On appeal, defendants do not dispute the trial court's credibility findings. However, they advance a series of legal arguments for reversal of the judgment, most of which are based on the fact that the agreement the trial court found Mrs. Mulligan made with plaintiff regarding the installation of improvements was oral rather than written. We reject those arguments and affirm the judgment.*fn1

Defendants argue that the parol evidence rule barred plaintiff from presenting evidence relating to his oral agreement with Mrs. Mulligan concerning installation of improvements in the kitchen. The parol evidence rule only bars evidence of alleged "prior or contemporaneous agreements or understandings" to alter the term of an integrated written agreement. Garden State Plaza Corp. v. S.S. Kresge Co., 78 N.J. Super. 485, 496 (App. Div.), certif. denied, 40 N.J. 226 (1963). Consequently, the parol evidence rule does not apply to an oral agreement between the parties subsequent to execution of a written agreement. See Cooper v. Bergton, 18 N.J. Super. 272, 277-78 (App. Div. 1952). Mrs. Mulligan's agreement with plaintiff regarding installation of improvements in the kitchen was made after execution of the lease. Therefore, the parol evidence rule did not bar the introduction of evidence regarding that agreement.

Defendants also argue that the Statute of Frauds barred plaintiff from presenting evidence relating to his oral agreement with Mrs. Mulligan. Defendants' lease of the premises to plaintiff was for one year. Consequently, the lease was not subject to the Statute of Frauds, which applies only to leases for more than three years. N.J.S.A. 25:1-12. Moreover, the parties' agreement regarding plaintiff's installation of improvements in defendants' premises did not constitute "an agreement to transfer an interest in real estate" within the intent of N.J.S.A. 25:1-13.

In addition, defendants argue that evidence of the parties' agreement was barred by a provision of the lease which stated:

This Lease can only be changed by an agreement in writing by both the Tenant and the Landlord.

However, such a provision in a lease or other contract does not "disable [the parties] from amending, supplementing or replacing the contract by a later agreement made orally or by conduct objectively manifesting a new understanding." Lewis v. Travelers Ins. Co., 51 N.J. 244, 253 (1968).

Finally, defendants argue that the evidence presented by plaintiff was insufficient to warrant imposition of quasi-contractual liability for the costs of the materials plaintiff installed in the premises. To establish unjust enrichment as a basis for quasi-contractual liability, "a plaintiff must show both that defendant received a benefit and that retention of that benefit without payment would be unjust." VRG Corp. v. GKN Realty Corp., 135 N.J. 539, 554 (1994). Such liability may be imposed where "the plaintiff expected remuneration from the defendant, or if the true facts were known to plaintiff, he would have expected remuneration from defendant, at the time the benefit was conferred." See Callano v. Oakwood Park Homes Corp., 91 N.J. Super. 105, 109 (App. Div. 1966). Quasi-contractual liability does not require any showing of an agreement between the parties for payment to plaintiff. Id. at 108. "It rests on the equitable principle that a person shall not be allowed to enrich himself unjustly at the expense of another, and on the principle of whatsoever it is certain a man ought to do, that the law supposes him to have promised to do." Id. at 108-09. In view of the broad equitable principle upon which it is based, "[q]uasi-contractual liability has found application in a myriad of situations." Id. at 109.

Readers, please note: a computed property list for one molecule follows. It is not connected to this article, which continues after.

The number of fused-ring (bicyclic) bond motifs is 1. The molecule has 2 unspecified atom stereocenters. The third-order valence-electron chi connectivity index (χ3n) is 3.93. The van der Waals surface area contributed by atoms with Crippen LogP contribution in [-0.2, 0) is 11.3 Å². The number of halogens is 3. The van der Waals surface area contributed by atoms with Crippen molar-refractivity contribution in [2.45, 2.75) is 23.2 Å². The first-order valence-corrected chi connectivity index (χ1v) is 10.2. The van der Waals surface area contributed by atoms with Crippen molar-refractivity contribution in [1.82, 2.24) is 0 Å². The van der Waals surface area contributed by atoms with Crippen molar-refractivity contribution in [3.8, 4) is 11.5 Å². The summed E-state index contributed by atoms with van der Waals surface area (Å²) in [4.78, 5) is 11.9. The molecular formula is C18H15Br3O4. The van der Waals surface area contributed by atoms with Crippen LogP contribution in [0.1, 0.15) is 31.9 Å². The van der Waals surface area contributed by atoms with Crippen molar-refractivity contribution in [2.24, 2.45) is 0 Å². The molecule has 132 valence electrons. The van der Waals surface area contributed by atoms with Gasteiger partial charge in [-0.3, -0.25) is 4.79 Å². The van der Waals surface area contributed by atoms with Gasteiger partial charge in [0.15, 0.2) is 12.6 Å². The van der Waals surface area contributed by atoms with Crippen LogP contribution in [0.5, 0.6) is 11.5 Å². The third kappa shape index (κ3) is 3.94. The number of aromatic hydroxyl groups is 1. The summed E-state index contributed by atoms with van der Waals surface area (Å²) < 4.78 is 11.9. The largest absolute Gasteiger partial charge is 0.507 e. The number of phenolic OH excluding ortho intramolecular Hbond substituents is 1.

Although quasi-contractual liability may be imposed without any showing of agreement between the parties, the trial court found that "[t]here was an agreement between Mrs. Mulligan and [plaintiff] that he would get some form of credit at closing for the materials he used in doing the renovations[]" -- that "it would work into the purchase price, that he would get his money back because when he bought the property they wouldn't increase the price because of the work he did, and he would have done the work to the house that he is buying." Thus, "plaintiff expected remuneration from the defendant[s]" when he installed the improvements in their premises. Callano, supra, 91 N.J. Super. at 109.

In addition, the court found that after plaintiff decided not to purchase the premises, Mrs. Mulligan agreed to pay for the costs of materials for the improvements either from commissions she earned as plaintiff's broker in the purchase of another property or out of the proceeds from defendants' sale of the subject premises. In any event, even if defendants had not agreed to reimburse plaintiff for the costs of materials used in the improvements, the evidence indicates that defendants "received a benefit" from those improvements, as evidenced by the fact that they mentioned the "new kitchen" in their advertisement for the sale of the premises, and consequently that "retention of that benefit without payment [to plaintiff] would be unjust." VRG Corp., supra, 135 N.J. at 554. Therefore, the trial court properly entered judgment in plaintiff's favor for the costs of those materials.